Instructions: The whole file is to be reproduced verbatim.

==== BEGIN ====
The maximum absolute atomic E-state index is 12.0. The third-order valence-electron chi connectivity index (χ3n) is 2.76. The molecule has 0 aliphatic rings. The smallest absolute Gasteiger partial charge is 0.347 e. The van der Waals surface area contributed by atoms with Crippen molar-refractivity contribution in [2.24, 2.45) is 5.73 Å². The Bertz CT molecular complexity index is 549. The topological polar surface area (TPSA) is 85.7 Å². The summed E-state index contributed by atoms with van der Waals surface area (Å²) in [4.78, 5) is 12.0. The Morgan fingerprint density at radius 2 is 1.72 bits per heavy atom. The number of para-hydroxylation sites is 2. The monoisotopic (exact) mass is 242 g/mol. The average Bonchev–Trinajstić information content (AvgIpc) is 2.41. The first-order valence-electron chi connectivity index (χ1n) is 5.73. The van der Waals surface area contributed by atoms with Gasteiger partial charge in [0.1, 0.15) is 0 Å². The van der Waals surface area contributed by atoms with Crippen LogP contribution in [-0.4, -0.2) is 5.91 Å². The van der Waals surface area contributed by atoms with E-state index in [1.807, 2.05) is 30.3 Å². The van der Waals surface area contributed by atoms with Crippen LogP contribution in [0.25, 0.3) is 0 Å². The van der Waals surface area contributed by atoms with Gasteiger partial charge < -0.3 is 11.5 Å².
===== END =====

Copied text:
The maximum absolute atomic E-state index is 12.0. The third-order valence-electron chi connectivity index (χ3n) is 2.76. The molecule has 0 aliphatic rings. The smallest absolute Gasteiger partial charge is 0.347 e. The van der Waals surface area contributed by atoms with Crippen molar-refractivity contribution in [2.24, 2.45) is 5.73 Å². The Bertz CT molecular complexity index is 549. The topological polar surface area (TPSA) is 85.7 Å². The summed E-state index contributed by atoms with van der Waals surface area (Å²) in [4.78, 5) is 12.0. The Morgan fingerprint density at radius 2 is 1.72 bits per heavy atom. The number of para-hydroxylation sites is 2. The monoisotopic (exact) mass is 242 g/mol. The average Bonchev–Trinajstić information content (AvgIpc) is 2.41. The first-order valence-electron chi connectivity index (χ1n) is 5.73. The van der Waals surface area contributed by atoms with Gasteiger partial charge in [0.1, 0.15) is 0 Å². The van der Waals surface area contributed by atoms with Crippen LogP contribution in [-0.4, -0.2) is 5.91 Å². The van der Waals surface area contributed by atoms with E-state index in [1.807, 2.05) is 30.3 Å². The van der Waals surface area contributed by atoms with Crippen LogP contribution in [0.25, 0.3) is 0 Å². The van der Waals surface area contributed by atoms with Gasteiger partial charge < -0.3 is 11.5 Å².